When you want a trellis to support your vining plants, all you really need is a piece of lattice, wire mesh or any other paneling with lots of holes the plants can "grab" onto. It's possible to lean that paneling against a fence or building, creating a vertical -- and slightly leaning -- space for your plants to grow. If the paneling is thin or the conditions make it so the paneling won't stay in its leaning position, you'll have to brace it to the siding or fence. You can try a few methods to accomplish this.
1 Inspect the area where you want to lean the trellis. Determine whether the surface the trellis is leaning on is concrete, wood, metal fencing or some other material.
2 Measure the trellis' width using a tape measure. If your trellis panel is made of latticework or wire mesh, it may come as a 4-foot-by-8-foot panel.
3 Cut a 2-inch-by-4-inch piece of lumber to the length of the trellis' width.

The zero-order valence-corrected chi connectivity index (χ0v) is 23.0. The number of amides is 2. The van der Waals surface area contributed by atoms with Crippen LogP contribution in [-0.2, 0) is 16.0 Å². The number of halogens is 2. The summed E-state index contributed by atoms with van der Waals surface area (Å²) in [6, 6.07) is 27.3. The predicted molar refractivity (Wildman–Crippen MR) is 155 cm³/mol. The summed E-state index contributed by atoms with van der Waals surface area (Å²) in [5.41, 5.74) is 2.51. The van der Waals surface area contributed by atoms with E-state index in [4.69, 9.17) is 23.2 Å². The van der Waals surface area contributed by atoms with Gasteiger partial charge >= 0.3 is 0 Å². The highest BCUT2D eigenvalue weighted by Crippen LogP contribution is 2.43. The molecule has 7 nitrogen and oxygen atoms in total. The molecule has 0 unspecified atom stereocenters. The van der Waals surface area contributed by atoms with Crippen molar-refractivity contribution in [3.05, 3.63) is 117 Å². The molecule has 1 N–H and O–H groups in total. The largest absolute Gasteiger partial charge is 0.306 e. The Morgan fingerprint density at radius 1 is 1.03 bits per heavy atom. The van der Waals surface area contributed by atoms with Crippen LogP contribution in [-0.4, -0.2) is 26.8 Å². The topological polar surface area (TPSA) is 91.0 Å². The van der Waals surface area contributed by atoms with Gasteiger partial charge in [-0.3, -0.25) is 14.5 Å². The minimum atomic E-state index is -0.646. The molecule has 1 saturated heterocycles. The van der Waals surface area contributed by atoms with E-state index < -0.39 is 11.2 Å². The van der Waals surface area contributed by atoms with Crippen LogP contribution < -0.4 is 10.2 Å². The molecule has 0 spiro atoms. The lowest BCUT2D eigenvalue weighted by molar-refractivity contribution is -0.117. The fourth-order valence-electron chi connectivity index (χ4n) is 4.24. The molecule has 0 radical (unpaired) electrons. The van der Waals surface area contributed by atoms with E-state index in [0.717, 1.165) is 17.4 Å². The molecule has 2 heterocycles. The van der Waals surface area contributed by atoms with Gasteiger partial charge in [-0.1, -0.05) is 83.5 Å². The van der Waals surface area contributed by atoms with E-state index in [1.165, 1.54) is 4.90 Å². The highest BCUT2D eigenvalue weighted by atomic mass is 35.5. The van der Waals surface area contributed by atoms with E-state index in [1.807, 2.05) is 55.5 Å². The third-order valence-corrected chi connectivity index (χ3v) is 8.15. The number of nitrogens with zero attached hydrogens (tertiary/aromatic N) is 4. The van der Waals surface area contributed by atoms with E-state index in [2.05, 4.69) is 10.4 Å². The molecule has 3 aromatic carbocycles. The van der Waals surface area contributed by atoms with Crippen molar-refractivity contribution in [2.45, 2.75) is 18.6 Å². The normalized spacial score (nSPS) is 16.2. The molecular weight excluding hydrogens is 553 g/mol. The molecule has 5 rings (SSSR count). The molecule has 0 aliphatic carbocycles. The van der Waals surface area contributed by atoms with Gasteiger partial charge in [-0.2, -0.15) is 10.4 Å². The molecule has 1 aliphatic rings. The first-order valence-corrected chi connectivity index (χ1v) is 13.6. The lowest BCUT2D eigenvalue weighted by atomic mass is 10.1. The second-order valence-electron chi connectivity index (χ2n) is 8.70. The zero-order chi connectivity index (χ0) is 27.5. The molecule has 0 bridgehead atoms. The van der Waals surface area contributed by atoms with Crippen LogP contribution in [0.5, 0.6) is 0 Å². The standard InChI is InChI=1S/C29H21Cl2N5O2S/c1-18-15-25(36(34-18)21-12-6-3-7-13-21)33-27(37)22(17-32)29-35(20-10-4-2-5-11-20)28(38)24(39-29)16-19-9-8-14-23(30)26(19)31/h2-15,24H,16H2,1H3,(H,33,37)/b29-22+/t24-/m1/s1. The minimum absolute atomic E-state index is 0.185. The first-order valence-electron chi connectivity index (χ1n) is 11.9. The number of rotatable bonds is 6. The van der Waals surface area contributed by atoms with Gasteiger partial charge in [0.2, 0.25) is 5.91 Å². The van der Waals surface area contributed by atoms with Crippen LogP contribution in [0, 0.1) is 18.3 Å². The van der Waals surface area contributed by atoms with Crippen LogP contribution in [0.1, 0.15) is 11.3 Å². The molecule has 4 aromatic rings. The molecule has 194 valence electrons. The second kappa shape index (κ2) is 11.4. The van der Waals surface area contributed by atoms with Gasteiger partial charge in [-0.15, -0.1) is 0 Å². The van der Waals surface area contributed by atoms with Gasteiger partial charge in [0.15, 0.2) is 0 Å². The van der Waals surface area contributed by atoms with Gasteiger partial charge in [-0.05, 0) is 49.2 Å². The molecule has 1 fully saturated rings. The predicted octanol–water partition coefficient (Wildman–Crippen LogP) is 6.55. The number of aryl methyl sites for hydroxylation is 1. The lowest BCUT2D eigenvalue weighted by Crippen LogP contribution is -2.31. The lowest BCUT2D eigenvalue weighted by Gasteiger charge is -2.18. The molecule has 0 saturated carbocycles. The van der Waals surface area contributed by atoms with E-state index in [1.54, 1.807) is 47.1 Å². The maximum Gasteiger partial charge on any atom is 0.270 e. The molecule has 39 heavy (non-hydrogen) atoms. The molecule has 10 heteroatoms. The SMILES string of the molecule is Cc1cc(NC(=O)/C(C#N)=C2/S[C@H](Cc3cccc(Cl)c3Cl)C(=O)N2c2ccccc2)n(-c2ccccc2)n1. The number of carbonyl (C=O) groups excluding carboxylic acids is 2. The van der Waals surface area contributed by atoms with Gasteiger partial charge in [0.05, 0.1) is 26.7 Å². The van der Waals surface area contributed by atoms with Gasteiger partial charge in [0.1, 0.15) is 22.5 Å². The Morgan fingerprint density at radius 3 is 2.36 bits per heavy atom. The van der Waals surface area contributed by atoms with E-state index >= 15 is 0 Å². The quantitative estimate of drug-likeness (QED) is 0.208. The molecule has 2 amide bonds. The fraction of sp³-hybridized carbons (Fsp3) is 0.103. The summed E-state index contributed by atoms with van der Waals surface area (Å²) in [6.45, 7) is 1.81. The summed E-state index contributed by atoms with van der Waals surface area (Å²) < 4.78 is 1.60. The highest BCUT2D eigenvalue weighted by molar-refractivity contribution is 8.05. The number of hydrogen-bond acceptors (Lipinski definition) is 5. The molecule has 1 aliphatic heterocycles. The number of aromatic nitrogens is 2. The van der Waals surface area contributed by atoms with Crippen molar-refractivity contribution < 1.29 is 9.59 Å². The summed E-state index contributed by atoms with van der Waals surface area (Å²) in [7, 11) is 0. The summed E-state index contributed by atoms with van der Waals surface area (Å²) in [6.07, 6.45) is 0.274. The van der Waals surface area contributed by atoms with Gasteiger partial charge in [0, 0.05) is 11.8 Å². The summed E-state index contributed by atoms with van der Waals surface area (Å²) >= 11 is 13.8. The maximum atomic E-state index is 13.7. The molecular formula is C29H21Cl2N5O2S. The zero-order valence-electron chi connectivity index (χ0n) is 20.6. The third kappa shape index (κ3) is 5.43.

4 Hold the this board along the wall at the height where the trellis will meet the wall.
5 Drill 2-inch screws through the 2-inch-by-4-inch board and into the wall, if the wall is wood or paneling that can be drilled through. If the surface is metal, stucco or something else, dig two holes in the ground a few inches short of the trellis' width, each 2 feet deep. Place 4-inch-by-4-inch boards, measured to 2 feet longer than the height of the trellis, into the holes. Fill the holes with quick-drying concrete and add a little water. Hold a level to the sides to ensure you've placed the boards level; adjust if needed. Allow the cement to dry for at least 20 minutes, and then drill through the 2-inch-by-4-inch board and into the top of each 4-inch by 4-inch post.
6 Drill 2-inch screws through the trellis paneling and into the top of the 2-inch by 4-inch horizontal board. If you're using wire mesh or some other type of metal for your trellis, place industrial staples over the sections of wire that touch the horizontal board and secure them to the board with a hammer.
Items you will need
- Lattice or wire mesh trellis panel
- Tape measure
- Hand saw or power saw
- 2-inch screws
- 2-inch-by-4-inch board
- 2 4-inch-by-4-inch boards
- Quick-drying concrete
- While the trellis itself can be a good place to grow your climbing plants, also consider planting shade-loving plants such as lettuce underneath the trellis paneling, suggests the A Nest for All Seasons website.
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